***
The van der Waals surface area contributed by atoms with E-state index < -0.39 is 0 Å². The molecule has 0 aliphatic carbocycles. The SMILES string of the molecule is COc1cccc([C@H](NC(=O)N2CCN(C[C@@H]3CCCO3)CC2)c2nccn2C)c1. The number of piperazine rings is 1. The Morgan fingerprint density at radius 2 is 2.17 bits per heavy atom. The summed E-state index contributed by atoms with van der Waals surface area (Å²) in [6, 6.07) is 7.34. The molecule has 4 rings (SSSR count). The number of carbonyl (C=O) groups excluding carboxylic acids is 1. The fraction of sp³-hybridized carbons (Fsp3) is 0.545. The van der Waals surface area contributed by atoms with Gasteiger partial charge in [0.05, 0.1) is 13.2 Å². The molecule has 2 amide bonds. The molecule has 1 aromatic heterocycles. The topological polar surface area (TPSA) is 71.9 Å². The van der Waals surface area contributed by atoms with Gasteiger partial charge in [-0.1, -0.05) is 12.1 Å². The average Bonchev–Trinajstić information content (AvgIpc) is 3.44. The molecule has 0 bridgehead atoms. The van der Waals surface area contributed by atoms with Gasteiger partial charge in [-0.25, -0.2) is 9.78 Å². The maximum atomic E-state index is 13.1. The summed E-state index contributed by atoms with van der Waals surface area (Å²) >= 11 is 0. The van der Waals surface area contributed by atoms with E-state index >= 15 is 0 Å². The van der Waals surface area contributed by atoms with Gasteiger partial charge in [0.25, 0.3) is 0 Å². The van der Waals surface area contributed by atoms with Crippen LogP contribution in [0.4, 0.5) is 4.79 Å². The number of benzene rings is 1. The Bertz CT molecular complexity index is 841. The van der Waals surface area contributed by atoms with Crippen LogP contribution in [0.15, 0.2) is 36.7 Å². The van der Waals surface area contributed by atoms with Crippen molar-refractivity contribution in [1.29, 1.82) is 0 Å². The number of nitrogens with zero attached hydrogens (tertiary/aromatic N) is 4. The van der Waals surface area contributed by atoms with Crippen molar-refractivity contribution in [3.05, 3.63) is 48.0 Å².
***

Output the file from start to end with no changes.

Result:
The van der Waals surface area contributed by atoms with E-state index < -0.39 is 0 Å². The molecule has 0 aliphatic carbocycles. The SMILES string of the molecule is COc1cccc([C@H](NC(=O)N2CCN(C[C@@H]3CCCO3)CC2)c2nccn2C)c1. The number of piperazine rings is 1. The Morgan fingerprint density at radius 2 is 2.17 bits per heavy atom. The summed E-state index contributed by atoms with van der Waals surface area (Å²) in [6, 6.07) is 7.34. The molecule has 4 rings (SSSR count). The number of carbonyl (C=O) groups excluding carboxylic acids is 1. The fraction of sp³-hybridized carbons (Fsp3) is 0.545. The van der Waals surface area contributed by atoms with Gasteiger partial charge in [0.05, 0.1) is 13.2 Å². The molecule has 2 amide bonds. The molecule has 1 aromatic heterocycles. The topological polar surface area (TPSA) is 71.9 Å². The van der Waals surface area contributed by atoms with Gasteiger partial charge in [-0.1, -0.05) is 12.1 Å². The average Bonchev–Trinajstić information content (AvgIpc) is 3.44. The molecule has 0 bridgehead atoms. The van der Waals surface area contributed by atoms with Gasteiger partial charge in [-0.25, -0.2) is 9.78 Å². The maximum atomic E-state index is 13.1. The summed E-state index contributed by atoms with van der Waals surface area (Å²) >= 11 is 0. The van der Waals surface area contributed by atoms with E-state index >= 15 is 0 Å². The van der Waals surface area contributed by atoms with Gasteiger partial charge in [0.25, 0.3) is 0 Å². The van der Waals surface area contributed by atoms with Crippen LogP contribution in [0.4, 0.5) is 4.79 Å². The number of benzene rings is 1. The Bertz CT molecular complexity index is 841. The van der Waals surface area contributed by atoms with Crippen LogP contribution in [0.15, 0.2) is 36.7 Å². The van der Waals surface area contributed by atoms with Crippen molar-refractivity contribution in [1.29, 1.82) is 0 Å². The number of nitrogens with zero attached hydrogens (tertiary/aromatic N) is 4. The van der Waals surface area contributed by atoms with Crippen molar-refractivity contribution in [3.05, 3.63) is 48.0 Å².